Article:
By Paige Lusczyk, contributing writer
The Sustainable Campus Coalition (SCC) celebrated its 20th anniversary on Oct. 29th in the Landing. UMF’s President Serna spoke at the event.
President Serna congratulated the SCC for creating an impact at UMF. “…Walk around this campus-especially as a tour… as outsiders-and you really start to feel the impact you have had on the physical campus,” Serna said.
President Serna continued to list off the accomplishments of the SCC including the biomass plant, the community garden, the Thrifty Beaver, and the wells. The wells were installed in 2012 as ground source heating. The Biomass plant was completed in 2016 and will replace about 390,000 gallons of heating oil previously used annually. The Thrifty Beaver was also established in 2016, an active place for those who need help with food insecurity. The community garden was established last year to also raise awareness of food insecurity on campus while supplying organic produce to the community.
The SCC was founded in 2001 with an original focus on the Education Center and its Green design. Today, “the mission of the SCC has expanded to include public education, collaborations with the community, environmental planning associated with greenhouse gas emissions, improvement of recycling on campus, encouragement of local food, institutional composting, and sustainable transportation.”
“It’s not just how [the SCC] shaped the physical campus, I think it is also how [the SCC] shaped our values and culture here on campus,” President Serna said.
UMF’s Campus Sustainability Coordinator, Mark Pires, thanked all alumni and current students involved with the SCC over the past 20 years, then everyone else that were heavily involved in the project. “SCC projects and activities are driven by the interests and passions of UMF students who work in collaboration with a team of dedicated faculty, staff, and community members,” Pires said.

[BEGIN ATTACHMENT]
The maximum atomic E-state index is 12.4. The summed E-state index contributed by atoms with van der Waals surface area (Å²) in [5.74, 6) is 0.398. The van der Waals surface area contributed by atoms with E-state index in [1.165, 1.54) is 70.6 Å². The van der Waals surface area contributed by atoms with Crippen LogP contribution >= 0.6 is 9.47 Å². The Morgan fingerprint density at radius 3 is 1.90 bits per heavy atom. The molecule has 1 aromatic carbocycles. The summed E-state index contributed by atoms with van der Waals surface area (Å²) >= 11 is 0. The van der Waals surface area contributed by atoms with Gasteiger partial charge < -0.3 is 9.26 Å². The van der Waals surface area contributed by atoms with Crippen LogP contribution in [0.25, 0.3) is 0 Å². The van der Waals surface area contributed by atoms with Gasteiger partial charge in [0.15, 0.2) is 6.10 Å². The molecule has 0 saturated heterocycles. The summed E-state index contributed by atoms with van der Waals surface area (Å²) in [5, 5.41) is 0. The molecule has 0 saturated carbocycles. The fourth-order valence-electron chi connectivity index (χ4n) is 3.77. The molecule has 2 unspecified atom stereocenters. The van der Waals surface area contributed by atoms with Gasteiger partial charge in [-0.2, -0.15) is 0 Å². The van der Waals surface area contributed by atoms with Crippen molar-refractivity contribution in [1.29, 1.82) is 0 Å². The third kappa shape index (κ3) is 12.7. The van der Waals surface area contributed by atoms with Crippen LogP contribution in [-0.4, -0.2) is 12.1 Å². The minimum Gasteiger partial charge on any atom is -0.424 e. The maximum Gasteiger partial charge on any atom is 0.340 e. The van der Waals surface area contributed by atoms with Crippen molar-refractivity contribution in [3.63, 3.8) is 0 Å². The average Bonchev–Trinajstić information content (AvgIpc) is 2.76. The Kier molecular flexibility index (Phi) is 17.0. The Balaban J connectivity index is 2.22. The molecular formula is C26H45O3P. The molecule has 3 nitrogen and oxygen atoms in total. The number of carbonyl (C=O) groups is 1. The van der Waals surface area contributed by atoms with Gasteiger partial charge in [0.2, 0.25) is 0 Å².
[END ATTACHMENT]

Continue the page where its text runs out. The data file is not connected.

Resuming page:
The SCC meets on Mondays from 11:45 a.m. to 1 p.m. in room 113 in the Education Center. Please contact Pires at firstname.lastname@example.org for more information.
By Annie Newman, Staff Writer
Even in October, the garden that sits next to the Student Olsen Center is teeming with life. Brilliant flowers bloom, vegetables ripen, and bees take pollen to ready themselves for winter. Students mill about, especially those that are in the “Dig It: Gardening for Change” class hosted by student advisor and teacher Gretchen Legler.
“What we do is we read people who are writing about how we need to change the way we grow food in America and across the world to make it less fossil-fuel dependent– so how we need to change the way we grow food and how we change the way we make food available to people,” Legler explained.
As well as reading and studying methods of change, students also work in the garden and donate the produce to put their lessons into practice. “We’ve worked in the garden, we planted things, we’ve nurtured things, we harvested things, and delivered them to [Saint Joseph’s] Nutrition Center, which is just up the street and is a free place for people to go 24/7 to get nutritious fresh food,” Legler said. St. Joseph’s Nutrition Center is also available to students.
Those that were on campus before the garden arrived may remember the Creative Writing building that stood next to the Student Olsen Center. But how did the garden come to be? “The garden was made possible by a grant from something called the Ella Lyman Cabot Trust,” Legler said. “It’s a Boston-based organization that likes to fund projects that help change the world for the better with an environmental focus. All of the wood here, the topsoil, the seeds, the greenhouse– it all was because of that grant.”